New Delhi: A water crisis has taken India by storm, with Maharashtra and Tamil Nadu making headlines for what can only be described as an emergency.
Delay in monsoons and bone-dry surface-level resources have left groundwater as the only redeemer. But the exploitation of under-water reserves in the last two decades has resulted in a sharp fall in water table levels.
With nearly 50 per cent of the country grappling with water shortage, the crisis seems far from over. Excessive demand, coupled with mismanaged resources, and erratic weather patterns have only added fuel to the fire. But the question remains, how did we reach here?
Deficit in Rainfall
A weekly report of the India Meteorological Department (IMD) states that as of June 19, the cumulative rainfall for the Long Period Average (LPA) was recorded below 43 per cent between June 1 and 19. This entails that agriculture, domestic and industrial demands, all have taken a massive blow as other resources depend on rainwater for recharging.
LPA is the average rainfall received by the country during monsoon over a 50-year period.
Peninsular India recorded a 38 per cent deficiency, while the situation in Central India is much worse with a 54 per cent rainfall deficit. Until June 20, the situation in the states of Maharashtra, Tamil Nadu and parts of Madhya Pradesh was not far from being classified as drought-hit.
Maharashtra fell short of rainfall by 60 per cent this season. Marathwada and Vidarbha, notorious for a perpetual drought, recorded 75 and 89 per cent rain deficit respectively.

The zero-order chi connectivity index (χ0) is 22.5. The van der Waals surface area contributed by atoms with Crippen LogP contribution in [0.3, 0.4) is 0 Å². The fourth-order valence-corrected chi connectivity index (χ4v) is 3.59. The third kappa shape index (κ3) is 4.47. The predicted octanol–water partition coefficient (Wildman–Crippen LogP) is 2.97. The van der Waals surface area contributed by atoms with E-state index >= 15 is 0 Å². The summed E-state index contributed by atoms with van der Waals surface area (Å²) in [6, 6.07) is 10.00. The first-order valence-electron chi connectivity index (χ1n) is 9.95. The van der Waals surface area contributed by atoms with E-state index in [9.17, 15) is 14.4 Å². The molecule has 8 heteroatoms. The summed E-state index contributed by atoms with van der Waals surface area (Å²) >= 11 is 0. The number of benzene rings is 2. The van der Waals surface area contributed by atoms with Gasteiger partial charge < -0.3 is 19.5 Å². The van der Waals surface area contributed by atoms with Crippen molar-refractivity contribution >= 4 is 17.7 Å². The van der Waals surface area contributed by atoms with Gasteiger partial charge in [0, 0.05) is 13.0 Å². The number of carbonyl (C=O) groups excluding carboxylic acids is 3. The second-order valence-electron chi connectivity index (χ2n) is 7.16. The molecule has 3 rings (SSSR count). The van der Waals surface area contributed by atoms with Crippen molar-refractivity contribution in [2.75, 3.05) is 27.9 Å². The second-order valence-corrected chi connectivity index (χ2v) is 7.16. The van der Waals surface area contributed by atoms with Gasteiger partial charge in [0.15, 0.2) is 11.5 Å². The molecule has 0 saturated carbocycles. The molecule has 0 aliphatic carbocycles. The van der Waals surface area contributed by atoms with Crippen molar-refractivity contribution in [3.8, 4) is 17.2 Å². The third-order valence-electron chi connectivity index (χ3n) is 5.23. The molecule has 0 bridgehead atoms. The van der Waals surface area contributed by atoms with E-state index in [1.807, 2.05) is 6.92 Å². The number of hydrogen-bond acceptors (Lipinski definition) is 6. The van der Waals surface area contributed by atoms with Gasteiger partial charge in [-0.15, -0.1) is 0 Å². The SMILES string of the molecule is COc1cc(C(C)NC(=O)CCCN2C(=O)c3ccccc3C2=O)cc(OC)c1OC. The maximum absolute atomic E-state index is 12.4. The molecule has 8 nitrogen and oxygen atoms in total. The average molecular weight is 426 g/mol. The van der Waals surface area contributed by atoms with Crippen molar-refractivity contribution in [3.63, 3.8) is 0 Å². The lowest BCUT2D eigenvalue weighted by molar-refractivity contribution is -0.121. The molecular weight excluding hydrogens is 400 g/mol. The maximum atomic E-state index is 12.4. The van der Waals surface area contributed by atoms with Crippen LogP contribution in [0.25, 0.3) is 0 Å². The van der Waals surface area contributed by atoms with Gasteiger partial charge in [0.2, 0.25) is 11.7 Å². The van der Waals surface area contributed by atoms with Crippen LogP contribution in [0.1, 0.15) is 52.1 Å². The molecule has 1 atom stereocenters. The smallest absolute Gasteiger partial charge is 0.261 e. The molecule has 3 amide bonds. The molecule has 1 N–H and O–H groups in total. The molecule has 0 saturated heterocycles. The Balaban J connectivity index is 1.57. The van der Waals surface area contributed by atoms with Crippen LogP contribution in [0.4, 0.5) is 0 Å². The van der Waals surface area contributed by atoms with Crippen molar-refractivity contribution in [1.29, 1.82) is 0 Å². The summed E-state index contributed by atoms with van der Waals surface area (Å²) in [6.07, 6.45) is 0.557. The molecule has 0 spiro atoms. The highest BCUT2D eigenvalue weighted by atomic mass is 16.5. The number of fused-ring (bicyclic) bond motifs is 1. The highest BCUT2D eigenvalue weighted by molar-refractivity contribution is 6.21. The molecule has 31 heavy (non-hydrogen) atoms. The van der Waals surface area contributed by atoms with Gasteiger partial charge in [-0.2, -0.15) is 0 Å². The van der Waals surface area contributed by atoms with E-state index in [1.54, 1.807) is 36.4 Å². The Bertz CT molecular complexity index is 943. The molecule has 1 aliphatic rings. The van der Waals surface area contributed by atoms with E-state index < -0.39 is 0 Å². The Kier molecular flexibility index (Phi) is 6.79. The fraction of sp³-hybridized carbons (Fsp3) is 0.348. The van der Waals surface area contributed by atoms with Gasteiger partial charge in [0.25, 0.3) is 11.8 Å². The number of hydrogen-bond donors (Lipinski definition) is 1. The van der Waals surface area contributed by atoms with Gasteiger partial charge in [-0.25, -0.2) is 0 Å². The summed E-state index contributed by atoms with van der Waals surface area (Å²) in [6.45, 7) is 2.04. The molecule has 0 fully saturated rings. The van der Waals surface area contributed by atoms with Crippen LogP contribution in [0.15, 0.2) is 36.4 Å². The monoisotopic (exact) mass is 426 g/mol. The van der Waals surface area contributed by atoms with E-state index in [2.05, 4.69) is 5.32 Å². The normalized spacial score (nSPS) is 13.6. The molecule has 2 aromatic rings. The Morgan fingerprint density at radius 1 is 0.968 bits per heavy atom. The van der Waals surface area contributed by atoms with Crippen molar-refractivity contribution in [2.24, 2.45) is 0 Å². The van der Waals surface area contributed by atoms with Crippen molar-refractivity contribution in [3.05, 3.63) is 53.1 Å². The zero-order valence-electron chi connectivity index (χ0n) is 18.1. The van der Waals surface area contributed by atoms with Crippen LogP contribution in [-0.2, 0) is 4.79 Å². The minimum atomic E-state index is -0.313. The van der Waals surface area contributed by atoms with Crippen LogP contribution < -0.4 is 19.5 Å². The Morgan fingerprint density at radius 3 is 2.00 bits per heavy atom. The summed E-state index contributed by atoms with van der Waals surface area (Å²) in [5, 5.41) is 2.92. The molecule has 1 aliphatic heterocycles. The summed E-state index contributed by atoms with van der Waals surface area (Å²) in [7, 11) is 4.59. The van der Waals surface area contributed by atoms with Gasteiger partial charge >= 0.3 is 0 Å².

Central Maharashtra and the Konkan region have received just a third of their average. Tamil Nadu and eastern Madhya Pradesh reported deficits of 34 and 64 per cent, while the western region received just half of the expected rainfall. Karnataka is the only state on peninsular India to have received normal rainfall this year.
In the forecast for June 27 to July 3, IMD suggests that all the coastal states, with the exception of Tamil Nadu, will experience above average rainfall. South-eastern parts of Madhya Pradesh are also expected to get above normal rainfall. The Northeast may also receive normal rainfall.
The remaining states in the country will receive below normal to normal rainfall for this period.
Reservoirs & River Basins
The Central Water Commission, in a weekly report, said of 91 major reservoirs in the country, 11 have zero per cent storage. As many as 59 reservoirs reported having storage lesser than 80 per cent of its average.